1. Introduction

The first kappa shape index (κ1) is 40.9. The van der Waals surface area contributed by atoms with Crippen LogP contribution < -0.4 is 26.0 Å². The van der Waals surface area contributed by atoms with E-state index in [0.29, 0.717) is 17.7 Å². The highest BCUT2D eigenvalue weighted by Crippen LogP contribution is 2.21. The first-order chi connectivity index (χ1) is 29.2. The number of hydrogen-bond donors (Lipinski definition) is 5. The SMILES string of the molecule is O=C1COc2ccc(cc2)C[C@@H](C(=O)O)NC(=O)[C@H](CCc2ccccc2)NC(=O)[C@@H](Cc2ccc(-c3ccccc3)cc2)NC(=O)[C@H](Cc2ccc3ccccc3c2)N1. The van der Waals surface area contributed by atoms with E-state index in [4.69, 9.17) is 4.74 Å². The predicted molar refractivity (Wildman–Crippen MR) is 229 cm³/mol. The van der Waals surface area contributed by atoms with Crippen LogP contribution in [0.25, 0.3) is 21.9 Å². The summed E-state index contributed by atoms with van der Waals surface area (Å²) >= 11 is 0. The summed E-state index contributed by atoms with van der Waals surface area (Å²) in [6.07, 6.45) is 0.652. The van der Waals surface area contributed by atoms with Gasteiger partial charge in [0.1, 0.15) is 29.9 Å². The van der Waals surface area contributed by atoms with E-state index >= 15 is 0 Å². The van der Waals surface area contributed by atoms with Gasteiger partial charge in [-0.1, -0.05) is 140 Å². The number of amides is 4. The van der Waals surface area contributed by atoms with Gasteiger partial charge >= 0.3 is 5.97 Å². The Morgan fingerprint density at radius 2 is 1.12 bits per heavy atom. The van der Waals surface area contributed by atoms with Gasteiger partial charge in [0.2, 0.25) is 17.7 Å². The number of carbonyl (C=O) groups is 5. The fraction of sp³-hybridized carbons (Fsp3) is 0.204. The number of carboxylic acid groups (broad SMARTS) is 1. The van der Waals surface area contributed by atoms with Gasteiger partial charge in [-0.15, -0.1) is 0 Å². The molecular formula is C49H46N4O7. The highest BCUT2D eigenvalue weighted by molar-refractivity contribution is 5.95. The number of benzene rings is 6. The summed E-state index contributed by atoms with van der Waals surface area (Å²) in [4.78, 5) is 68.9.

Propylene glycol (PG) is an excipient commonly used in medications and is “generally recognized as safe” by the US Food and Drug Administration under 21 CFR 184.1666 [1]. Clinical toxicity has been well described in both adults and children receiving PG-containing medications including lorazepam, diazepam, pentobarbital, trimethoprim-sulfamethoxazole, esmolol, phenytoin, phenobarbital, etomidate, nitroglycerin, multivitamin preparations, and silver sulfadiazine [2]. A typical presentation for PG toxicity is the appearance of an anion and osmol gap metabolic acidosis associated with hemodynamic lability, renal insufficiency, and, if untreated, multiorgan system dysfunction. Fundamental to the appearance of this toxidrome is the provision of a “toxic” dose of PG as numerous therapeutic drugs commonly used in the intensive care unit contain PG, and low doses are believed to be safe. What is considered toxic is currently unknown. While the World Health Organization recommends a maximum ingestion of PG in food additives of 25 mg/kg/day, this limit does not apply to drug excipients where toxicity is reported at much higher dosages [2–4]. There are no formal recommendations regarding daily maximum PG doses in the United States. Using the recommended maximum adult lorazepam dose (166 mg/day), 69 g/day of PG is presumed safe in a 70 kg adult with normal renal and hepatic function [2]. When extrapolated to the pediatric population (daily maximum lorazepam dose 2.4 mg/kg or 0.1 mg/kg/hour), approximately 1 g/kg/day would be the upper limit of PG exposure. Maximum daily pediatric doses of other commonly used intravenous medications corresponding to this limit have been proposed to avoid PG toxicity in children [5]; however, evidence in support of these limits are weak and previous reports exist of children receiving much higher doses of PG-containing medications (9 g/kg/day) without clinical toxicity [6]. Use of PG-containing medications is exceedingly common, but the presence of a proposed dosing limit in children combined with numerous reports in the pediatric literature exceeding this limit without the development of PG toxicity has made prescribing limits for safe dosing of PG a clinical conundrum for all practitioners who care for critically ill children. We present a case of PG toxicity and associated physiologic sequelae of an adolescent male, unique in that he received PG at doses lower than the prescribed limit and previously thought to be safe.